And so it made me wonder...
If you are an environmentalist surely you want a better planet, and that’s why you are going through all the efforts of bringing your own mug around, bags at the groceries. Sometimes you even risk seeming mad when asking for something not wrapped, or presenting yourself at the counter with your own container etc.. why else do we do it? Certainly not to feel better than others . I must admit, it does feel good at times to refuse that extra packaging, or choosing to buy something in paper carton rather than plastic. But I feel good for myself, not better than the other person at the check out buying so many plastic wrapped item. Okay, it’s true, there are times when I would like to say something, but just to inform and help , not to judge. The way I see it, a better planet is also including better human relationships and living more in harmony. So if you are not nice to others, there is no point in being zero waste... or less of one!
And I am sure, many of you will feel the same. Yet, while in real life helpfulness and being nice will come automatically on social media the switch to snarky will turn on. So next time you post or comment, think: will I say this to these people face to face ? Answer yes : go ahead and post. No? Delete, nothing to add to this thread. Keep scrolling.
On the other hand, if you are the new person: welcome, and well done on taking your first step. Please ignore the negativity, try filter through to the many useful answers.
Of course, I think it would be much better to also have real groups, with interactions happening face to face, and advice, demo. How about a zero-waste get together clean up with your friends? Learning from one another? Or a neighbourhood clothes swap. Or idea swap. Zero waste pic nic, zero waste concerts, plastic attacks at the supermarket, or just go together and see how many alternatives you can find. Make it fun, make it a game, and never ever judge...
The rule of the three Rs ( reducing, reusing, recycling...)., weare all very familiar with it, is preached as one of the main rule for an environmentally friendly lifestyle. But are all the Rs the same? On the half way point on my #julyplasticfree challenge I want to bring a reflection on all three and their role on my journey.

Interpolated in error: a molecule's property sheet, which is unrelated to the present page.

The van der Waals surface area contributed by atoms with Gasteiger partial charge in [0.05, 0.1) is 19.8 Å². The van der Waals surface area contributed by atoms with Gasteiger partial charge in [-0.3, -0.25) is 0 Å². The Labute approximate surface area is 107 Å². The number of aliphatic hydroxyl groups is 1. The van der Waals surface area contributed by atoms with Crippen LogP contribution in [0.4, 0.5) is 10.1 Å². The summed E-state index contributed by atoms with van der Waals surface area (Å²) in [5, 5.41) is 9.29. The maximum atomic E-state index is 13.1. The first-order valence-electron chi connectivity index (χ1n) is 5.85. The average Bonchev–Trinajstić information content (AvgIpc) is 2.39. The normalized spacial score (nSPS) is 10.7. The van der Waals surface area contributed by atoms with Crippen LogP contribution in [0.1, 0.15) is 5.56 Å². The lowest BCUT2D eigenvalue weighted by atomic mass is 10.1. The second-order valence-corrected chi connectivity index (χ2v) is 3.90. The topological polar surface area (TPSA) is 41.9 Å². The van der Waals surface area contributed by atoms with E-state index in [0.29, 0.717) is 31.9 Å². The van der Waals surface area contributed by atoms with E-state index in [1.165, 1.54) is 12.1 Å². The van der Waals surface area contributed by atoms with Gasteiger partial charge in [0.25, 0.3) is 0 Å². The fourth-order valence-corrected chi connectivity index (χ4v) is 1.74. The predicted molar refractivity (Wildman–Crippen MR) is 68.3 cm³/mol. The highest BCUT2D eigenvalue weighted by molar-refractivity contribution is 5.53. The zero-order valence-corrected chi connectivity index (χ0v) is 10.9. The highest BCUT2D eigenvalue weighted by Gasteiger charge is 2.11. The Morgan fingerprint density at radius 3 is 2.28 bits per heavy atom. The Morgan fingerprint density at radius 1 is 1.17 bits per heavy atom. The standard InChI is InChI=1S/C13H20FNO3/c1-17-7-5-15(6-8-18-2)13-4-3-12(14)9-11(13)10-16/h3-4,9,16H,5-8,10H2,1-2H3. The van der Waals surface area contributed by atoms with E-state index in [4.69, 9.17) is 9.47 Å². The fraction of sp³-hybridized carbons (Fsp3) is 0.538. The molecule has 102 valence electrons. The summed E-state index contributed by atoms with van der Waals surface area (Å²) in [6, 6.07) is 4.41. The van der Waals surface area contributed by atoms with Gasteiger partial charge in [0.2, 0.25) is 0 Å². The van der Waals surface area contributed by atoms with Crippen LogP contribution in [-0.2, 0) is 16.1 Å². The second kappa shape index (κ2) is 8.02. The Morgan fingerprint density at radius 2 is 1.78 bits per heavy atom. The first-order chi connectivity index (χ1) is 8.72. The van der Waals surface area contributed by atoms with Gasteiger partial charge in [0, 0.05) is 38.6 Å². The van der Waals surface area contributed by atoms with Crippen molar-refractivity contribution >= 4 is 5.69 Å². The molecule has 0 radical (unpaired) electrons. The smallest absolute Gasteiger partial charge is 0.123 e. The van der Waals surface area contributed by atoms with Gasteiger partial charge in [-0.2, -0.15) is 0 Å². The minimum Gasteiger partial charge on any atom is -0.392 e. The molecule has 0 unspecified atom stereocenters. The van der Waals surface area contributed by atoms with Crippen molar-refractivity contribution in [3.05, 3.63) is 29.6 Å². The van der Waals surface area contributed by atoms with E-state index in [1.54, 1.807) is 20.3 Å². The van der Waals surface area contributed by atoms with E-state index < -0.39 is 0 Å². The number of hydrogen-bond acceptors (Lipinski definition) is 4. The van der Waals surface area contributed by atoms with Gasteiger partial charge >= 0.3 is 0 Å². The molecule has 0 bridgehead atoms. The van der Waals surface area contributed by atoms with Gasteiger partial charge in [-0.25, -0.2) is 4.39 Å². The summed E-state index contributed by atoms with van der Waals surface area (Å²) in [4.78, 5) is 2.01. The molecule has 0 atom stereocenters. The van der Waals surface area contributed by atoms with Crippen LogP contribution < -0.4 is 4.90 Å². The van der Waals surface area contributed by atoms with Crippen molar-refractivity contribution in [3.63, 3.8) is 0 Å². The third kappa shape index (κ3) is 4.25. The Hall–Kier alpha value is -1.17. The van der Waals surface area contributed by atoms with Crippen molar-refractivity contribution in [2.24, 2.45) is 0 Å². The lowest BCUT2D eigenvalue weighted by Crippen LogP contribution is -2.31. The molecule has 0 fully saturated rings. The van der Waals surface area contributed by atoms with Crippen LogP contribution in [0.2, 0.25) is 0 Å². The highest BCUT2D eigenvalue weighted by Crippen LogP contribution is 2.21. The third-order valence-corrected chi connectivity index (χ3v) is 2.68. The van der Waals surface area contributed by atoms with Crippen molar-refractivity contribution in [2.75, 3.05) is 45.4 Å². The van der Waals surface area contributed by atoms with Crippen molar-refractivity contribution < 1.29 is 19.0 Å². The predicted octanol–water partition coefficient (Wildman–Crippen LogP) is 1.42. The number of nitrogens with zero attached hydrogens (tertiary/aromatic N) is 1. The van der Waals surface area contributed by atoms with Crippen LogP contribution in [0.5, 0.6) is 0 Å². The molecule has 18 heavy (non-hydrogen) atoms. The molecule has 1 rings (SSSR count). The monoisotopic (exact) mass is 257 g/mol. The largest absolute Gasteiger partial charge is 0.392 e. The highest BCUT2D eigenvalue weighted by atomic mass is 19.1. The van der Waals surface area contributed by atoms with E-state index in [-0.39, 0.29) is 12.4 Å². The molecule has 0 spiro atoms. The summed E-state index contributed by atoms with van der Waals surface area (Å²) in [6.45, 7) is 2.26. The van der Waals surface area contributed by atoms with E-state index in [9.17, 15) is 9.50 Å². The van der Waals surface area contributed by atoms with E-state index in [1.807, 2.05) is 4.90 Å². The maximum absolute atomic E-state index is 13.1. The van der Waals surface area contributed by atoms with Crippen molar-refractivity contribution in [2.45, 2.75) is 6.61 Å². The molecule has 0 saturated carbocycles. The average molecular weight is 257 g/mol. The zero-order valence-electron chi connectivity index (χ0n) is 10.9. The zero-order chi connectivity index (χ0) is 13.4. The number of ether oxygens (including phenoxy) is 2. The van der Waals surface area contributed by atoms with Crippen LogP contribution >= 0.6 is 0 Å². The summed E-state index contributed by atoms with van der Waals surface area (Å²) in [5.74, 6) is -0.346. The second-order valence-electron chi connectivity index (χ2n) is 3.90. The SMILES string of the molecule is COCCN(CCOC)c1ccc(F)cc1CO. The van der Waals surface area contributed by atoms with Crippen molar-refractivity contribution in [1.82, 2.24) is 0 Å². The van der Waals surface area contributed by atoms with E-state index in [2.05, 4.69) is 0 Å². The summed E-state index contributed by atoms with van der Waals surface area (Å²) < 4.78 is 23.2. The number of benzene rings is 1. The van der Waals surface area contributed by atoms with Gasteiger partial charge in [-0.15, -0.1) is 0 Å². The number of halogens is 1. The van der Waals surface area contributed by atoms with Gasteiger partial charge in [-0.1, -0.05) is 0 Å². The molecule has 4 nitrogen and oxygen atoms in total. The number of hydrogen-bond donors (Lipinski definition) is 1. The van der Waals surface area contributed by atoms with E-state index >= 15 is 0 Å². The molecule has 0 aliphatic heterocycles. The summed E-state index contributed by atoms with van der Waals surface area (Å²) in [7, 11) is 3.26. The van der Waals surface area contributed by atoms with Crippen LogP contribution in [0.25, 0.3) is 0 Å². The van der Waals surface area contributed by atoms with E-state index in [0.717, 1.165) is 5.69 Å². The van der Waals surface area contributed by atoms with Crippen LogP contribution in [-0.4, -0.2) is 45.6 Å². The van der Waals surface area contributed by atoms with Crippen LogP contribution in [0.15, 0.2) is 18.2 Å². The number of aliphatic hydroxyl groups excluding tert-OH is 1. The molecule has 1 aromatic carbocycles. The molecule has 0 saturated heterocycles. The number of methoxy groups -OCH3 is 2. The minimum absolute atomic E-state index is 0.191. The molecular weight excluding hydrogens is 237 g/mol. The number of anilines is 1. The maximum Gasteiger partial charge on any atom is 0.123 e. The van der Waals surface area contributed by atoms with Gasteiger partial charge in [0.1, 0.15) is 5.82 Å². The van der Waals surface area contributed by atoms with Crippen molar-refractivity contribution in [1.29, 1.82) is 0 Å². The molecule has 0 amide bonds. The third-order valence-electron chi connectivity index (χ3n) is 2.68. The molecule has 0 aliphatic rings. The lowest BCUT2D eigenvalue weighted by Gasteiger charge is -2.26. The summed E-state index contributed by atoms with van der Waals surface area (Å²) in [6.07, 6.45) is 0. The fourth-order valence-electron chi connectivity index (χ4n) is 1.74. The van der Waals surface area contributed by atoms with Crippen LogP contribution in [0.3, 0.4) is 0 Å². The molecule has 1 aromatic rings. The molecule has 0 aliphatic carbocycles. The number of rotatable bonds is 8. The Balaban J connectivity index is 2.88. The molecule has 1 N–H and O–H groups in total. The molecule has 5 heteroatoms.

Reducing has definitely been the biggest - generally I tend to follow a minimalistic lifestyle where I already don’t buy anything that I don’t need. But how can we reduce on our daily needs?
Well. Firstly , for me, avoiding completely buying fruit and veg (a large component of my diet) from the supermarket helped. This meant local market, farms, the organic food store and a foreign foods shop were my primary sources of food. Yes, this meant more thinking than coming home in the evening from work and go to the supermarket near the house to pick up dinner.
I already tend not to buy any bottled drink, but when I found myself in a moment of need and with no alternatives, I picked up a bottle with a deposit and then returned it.
This could be fun. I always need pots and containers around the house, so if I had to buy something in plastic I would think on whether I could reuse the container and maybe choose the size or brand based on reusability (I.e does it have a llid?) . Also Pinterest has plenty of diy plastic home recycling, from making your own jewellery etc..find some initial inspiration here
Again if I had to get something wrapped I would consider the recyclability of the containers. Can it be recycled ? And of course I made sure to recycle it all properly, by rinsing in advance too. So there would be no excuses for the recycling factory to refuse it! I don’t know how much gets actually recycled and how much ends up in the landfill anyway, so you want to use it as last resort and make sure to do it correctly!
The three r are a step process in my mind to make decisions about what to buy.
Question 1 is always: do I need it?
If the answer to above is yes then
Question 2: any available which are unpackaged /less wrapped? If yes try to buy that, even if it comes with a slightly higher price and if there is not
Q3: how can I reuse this container?
And the last resort
Q4: is the container recyclable?
For example, I go through a lot of yogurt, but I need it. While I would really like to start making my own (I think I will learn) i do not at the moment. But I buy the cartons made from paper and recycle it. And if I can’t then I get the big plastic tubs and reuse it for storage and freezing.
So all in all. The 3 rs are there and the order they come in reflects their importance... and if you can only do one then try and prioritise reducing...